African-American baseball standouts snapped up in MLB draft
Fred Jeter | 7/2/2020, 6 p.m.
Who will be the Major League Baseball’s nextAfrican- American All-Star?
An educated guess might be Austin Martin.
The versatile Vanderbilt University athlete was drafted by the Toronto Blue Jays as the fifth overall pick in the June 10-11 Major League Baseball draft.
A native of DeLand, Fla., Martin led the Southeastern Conference in hitting (.410) and on-base percentage (.486) in 2019, helping Vanderbilt to the College World Series championship.
Also in 2019, he led the NCAA Division I in runs scored — 87 — and was selected to the U.S. Collegiate National Team.
Martin, who started at six different positions for the Commodores, was listed as a shortstop in the draft, but he is just as comfortable at second base or the outfield.
The 21-year-old is leaving the Nashville school following two full seasons and an abbre- viated 2020 campaign because of the coronavirus.
His MLB assigned value rookie salary will be $6,180,700. He could launch his Blue Jays career later this summer when and if MLB play resumes or his debut could be delayed to 2021.
With his strong background at Vanderbilt, which is among the strongest NCAA baseball programs, Martin could go directly to Toronto or possibly serve an apprenticeship with a minor league affiliate.
Baseball is in dire need of African-American headliners. As of April 15, 2019, which is Jackie Robinson Day as com- memorated by MLB, only 68 of 882 players (7.7 percent) on MLB rosters were African- American.
These figures do not count the dozens of talented men of color from the Caribbean and Central and South America.
Help could be on the way.
Martin had some company in this year’s first-round MLB picks. Other African-American players who heard their names called in round one of the draft were Ed Howard IV, Jordan Walker and Carson Tucker. Howard, an 18-year-old shortstop from Mount Carmel High School in Chicago, was the 16th overall pick by the Chicago Cubs.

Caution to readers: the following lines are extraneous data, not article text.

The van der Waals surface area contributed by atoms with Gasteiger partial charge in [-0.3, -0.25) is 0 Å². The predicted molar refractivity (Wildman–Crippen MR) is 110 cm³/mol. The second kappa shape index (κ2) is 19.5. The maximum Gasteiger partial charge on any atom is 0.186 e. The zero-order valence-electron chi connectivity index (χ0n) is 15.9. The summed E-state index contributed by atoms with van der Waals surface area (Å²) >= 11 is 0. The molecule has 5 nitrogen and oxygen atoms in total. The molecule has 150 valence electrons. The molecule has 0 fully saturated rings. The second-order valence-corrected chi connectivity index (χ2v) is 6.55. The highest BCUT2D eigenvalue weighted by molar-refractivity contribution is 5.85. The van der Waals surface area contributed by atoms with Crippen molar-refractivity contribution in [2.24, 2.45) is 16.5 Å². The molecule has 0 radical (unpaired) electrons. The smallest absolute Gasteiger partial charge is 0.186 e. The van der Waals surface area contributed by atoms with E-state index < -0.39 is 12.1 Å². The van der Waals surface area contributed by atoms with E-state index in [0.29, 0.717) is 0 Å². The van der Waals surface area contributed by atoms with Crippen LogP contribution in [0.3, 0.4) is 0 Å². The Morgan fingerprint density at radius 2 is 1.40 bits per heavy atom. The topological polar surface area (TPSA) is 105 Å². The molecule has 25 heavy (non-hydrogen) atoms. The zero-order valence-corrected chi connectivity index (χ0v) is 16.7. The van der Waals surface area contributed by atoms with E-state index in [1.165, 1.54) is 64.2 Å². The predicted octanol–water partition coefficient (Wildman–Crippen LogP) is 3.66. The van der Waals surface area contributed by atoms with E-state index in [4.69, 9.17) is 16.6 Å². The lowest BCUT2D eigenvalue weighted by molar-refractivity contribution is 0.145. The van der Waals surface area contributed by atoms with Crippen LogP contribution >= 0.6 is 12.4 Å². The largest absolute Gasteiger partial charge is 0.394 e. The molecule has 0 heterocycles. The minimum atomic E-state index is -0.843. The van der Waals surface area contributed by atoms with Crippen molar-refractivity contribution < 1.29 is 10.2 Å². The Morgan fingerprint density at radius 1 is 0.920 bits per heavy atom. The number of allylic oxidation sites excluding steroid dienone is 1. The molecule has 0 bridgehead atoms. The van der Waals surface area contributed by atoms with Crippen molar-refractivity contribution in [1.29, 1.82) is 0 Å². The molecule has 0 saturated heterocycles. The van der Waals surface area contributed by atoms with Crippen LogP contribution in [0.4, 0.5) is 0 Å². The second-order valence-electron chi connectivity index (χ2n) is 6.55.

In 2014, Howard starred for Jackie Robinson West out of Chicago, a squad that reached the finals of the Little League World Series in Williamsport, Pa.
Top draft picks out of high school generally spend several years in the minors before mak- ing it to “The Show.”
Jordan Walker, a third base-man from Decatur High School in Georgia, was selected 21st overall by the St. Louis Cardinals. The powerful 6-foot-5, 220-pound Walker was Georgia Gatorade Player of the Year and had committed to Duke University before opting for the draft.
Tucker, a 6-foot-2 shortstop from Mountain Pointe High School in Phoenix, Ariz., was picked 23rd overall by the Cleveland Indians. He is the younger brother of Pittsburgh Pirates infielder Cole Tucker.
Tucker committed to the University of Texas prior to placing his name in the draft.
The first overall pick in this year’s draft, by the Detroit Tigers, was first baseman Spencer Torkelson out of Arizona State University.
The last African-American picked first overall in the MLB draft was shortstop Royce Lewis in 2017 by the Minnesota Twins. Lewis was drafted out of a Catholic high school in San Juan Capistrano, Calif.
In 2019, Lewis played for the Twins’ AA farm affiliate in Pensacola, Fla.
Closer to home, the 2005 overall top pick was Justin Upton out of Great Bridge High School in Chesapeake. Now playing with the Los Angeles Angels, Upton has 298 home runs and 937 runs batted in during a big league career beginning in 2007 with the Arizona Diamondbacks.
The MLB draft began in 1965 with Rick Monday, the very first selection by the Kan- sas City A’s. Monday was an outfielder out of Arizona State University.